Put in Place: Toriawase

Elements of the Tea Ceremony
September 21, 2022
Put in Place: Toriawase

Toriawase Assortment; Jihei Murase, Kohei Nakamura, and Miya Nobuho, (2022)


Toriawase, meaning to "pick together," is the construction of the tea aesthetic before the ceremony begins. The ritualistic tea preparation is incomplete without the proper components. The natural elements of wood, earth, fire, and metal must be considered when preparing toriawase. Lacquer and tea master Jihei Murase selects pieces that contribute to the overall harmony of the assortment; hand-carved lacquer mizusashi (water container), nakatsugi tea caddy, and Mulberry tea scoop by Murase (right), a ceramic chawan by Kohei Nakamura (center), a metal kettle (kama and furo)—to be heated with fire— by Miya Nobuho (left), and a furosaki byoubu (wooden folding screen) by Jihei Murase (background).


Toriawase Assortment; Jihei Murase, Koji Hatakeyama, and Kohei Nakamura, (2022)

The colors, textures, and mediums of each piece depend on the composition of the accompanying tools; the round base of the brazier (furo) and tall kettle (kama), both of which are relatively inornate, use earthen tones, and have a mix of matte and shine, are visually heightened by the sulfur-oxidized and hatchet-cut mizusashi, which introduces elements of wood grain to the unnaturally smooth iron. Seasons must also be taken into account when determining the toriawase. In the winter, the chawan should have thick walls and a curved mouth that help to preserve the heat of the tea, whereas in the summer, a flatter and open-mouthed tea bowl is preferable. As the tea ceremony typically marks seasonal occasions rather than personal events, the elements of the tokonoma (tea room alcove), including the flower vase and kakejiku (hanging wall-scroll) reflect the themes and motif of the season, furthering immersing the audience in the experience of appreciating chadō: harmony, respect, purity, and tranquility.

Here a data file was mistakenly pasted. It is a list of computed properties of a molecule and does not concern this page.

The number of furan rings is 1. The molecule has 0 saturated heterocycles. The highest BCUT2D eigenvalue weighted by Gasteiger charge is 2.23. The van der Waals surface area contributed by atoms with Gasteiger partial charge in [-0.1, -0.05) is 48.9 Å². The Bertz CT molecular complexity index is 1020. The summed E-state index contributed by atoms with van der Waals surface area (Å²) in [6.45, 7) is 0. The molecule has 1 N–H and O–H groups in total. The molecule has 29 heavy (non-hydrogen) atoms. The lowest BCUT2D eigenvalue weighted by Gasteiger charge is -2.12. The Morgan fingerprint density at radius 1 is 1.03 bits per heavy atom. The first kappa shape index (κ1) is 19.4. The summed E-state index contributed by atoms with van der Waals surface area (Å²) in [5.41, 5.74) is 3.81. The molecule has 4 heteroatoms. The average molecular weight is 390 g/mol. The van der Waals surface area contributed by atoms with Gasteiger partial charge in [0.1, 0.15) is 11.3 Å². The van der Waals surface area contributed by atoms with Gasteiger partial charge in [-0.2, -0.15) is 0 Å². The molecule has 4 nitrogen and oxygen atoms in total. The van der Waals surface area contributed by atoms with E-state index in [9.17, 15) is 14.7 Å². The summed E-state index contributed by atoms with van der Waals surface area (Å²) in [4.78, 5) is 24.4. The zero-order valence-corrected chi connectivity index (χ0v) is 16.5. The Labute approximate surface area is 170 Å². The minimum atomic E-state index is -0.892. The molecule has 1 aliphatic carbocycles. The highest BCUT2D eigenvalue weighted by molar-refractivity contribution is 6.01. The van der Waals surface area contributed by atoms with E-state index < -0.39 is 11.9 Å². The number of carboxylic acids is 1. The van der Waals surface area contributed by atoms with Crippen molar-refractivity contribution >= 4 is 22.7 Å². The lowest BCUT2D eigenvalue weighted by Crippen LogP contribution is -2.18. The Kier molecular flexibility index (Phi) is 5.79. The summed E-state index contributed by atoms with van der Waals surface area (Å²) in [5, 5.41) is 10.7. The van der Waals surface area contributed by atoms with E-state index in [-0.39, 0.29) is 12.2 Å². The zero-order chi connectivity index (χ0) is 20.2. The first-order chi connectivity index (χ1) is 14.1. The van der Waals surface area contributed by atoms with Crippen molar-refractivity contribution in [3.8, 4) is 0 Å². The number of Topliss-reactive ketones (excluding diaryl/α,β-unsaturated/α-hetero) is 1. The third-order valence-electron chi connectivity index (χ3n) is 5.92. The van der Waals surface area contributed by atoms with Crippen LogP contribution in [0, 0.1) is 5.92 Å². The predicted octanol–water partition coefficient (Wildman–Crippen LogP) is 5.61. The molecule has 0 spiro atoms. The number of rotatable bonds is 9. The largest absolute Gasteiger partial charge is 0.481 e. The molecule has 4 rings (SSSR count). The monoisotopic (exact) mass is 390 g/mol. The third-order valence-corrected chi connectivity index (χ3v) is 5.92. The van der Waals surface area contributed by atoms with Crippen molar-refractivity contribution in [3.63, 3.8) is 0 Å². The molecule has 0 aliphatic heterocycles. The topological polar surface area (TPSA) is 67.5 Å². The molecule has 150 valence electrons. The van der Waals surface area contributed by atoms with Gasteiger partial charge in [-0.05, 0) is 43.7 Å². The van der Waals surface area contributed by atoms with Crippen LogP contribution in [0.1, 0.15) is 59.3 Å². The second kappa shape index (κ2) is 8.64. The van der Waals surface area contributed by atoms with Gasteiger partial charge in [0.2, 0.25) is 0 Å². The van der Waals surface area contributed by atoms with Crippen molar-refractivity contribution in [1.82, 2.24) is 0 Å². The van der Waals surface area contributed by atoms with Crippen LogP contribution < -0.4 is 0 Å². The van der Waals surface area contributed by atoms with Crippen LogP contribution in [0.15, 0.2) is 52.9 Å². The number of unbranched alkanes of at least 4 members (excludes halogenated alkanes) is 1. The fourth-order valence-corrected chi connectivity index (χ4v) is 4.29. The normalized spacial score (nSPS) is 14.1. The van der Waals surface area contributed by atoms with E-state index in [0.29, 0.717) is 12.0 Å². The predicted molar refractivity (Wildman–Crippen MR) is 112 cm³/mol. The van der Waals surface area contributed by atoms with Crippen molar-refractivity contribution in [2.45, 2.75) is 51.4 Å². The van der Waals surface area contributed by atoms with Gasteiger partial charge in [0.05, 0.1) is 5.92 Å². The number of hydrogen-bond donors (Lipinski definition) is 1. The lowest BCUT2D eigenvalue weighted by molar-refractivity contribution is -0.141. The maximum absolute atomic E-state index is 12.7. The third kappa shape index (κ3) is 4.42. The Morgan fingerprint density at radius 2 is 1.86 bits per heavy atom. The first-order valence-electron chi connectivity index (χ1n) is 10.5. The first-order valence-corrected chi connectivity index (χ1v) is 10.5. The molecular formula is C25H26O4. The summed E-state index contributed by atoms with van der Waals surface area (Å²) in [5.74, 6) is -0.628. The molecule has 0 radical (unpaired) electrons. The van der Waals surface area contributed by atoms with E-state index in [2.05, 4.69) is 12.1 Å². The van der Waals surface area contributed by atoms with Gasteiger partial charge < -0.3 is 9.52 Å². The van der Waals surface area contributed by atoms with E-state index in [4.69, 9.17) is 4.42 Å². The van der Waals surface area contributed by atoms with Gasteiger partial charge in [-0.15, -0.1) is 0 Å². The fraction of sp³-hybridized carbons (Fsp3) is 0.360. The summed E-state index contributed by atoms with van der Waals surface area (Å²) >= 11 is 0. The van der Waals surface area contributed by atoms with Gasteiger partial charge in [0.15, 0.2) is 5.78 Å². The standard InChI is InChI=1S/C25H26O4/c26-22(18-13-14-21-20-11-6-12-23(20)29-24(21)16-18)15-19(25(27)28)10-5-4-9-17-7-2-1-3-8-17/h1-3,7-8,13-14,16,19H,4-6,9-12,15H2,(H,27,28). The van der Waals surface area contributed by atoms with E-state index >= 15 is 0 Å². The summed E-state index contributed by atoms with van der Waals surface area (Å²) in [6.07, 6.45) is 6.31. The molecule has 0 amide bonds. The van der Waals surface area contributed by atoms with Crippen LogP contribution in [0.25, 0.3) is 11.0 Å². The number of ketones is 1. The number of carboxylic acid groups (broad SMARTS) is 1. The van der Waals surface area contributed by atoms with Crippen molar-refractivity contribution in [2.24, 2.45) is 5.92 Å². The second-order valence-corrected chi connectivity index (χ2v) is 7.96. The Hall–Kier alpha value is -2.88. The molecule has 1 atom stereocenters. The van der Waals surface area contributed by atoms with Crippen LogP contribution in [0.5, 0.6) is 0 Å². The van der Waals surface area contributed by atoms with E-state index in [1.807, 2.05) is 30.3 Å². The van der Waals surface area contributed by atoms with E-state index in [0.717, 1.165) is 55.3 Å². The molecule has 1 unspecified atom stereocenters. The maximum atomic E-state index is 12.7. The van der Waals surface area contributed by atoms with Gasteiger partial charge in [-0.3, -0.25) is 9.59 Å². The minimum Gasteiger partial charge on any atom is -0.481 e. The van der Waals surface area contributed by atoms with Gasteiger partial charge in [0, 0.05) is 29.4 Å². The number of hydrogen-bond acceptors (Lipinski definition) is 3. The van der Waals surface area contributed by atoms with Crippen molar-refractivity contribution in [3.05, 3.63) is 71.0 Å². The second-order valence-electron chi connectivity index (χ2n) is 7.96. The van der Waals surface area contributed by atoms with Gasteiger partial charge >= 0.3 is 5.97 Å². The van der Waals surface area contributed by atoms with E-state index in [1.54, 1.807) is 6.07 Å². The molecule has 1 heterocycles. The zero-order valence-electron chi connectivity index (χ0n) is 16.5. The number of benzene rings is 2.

The tea ceremony can be enjoyed in multiple environments, including the method of sitting seiza (formal kneeling) on tatami or, for participants who are less flexible, ryurei (table and chair style).


Jihei Murase, Ryurei Tea Ceremony, 2022


The organization of each piece has an order. The mizusashi, chawan, and tea caddy form an isosceles triangle, with the water container standing vigilantly above the bowl and caddy. There is nothing frivolous or unnecessary; each piece has a use in the ceremony, but the true magic of toriawase is the personal connections that are made by mixing and matching bowls, containers, and scoops with each new ceremony. 


Toriawase Assortment; Jihei Murase and Kohei Nakamura, (2022)

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Jesse Gross

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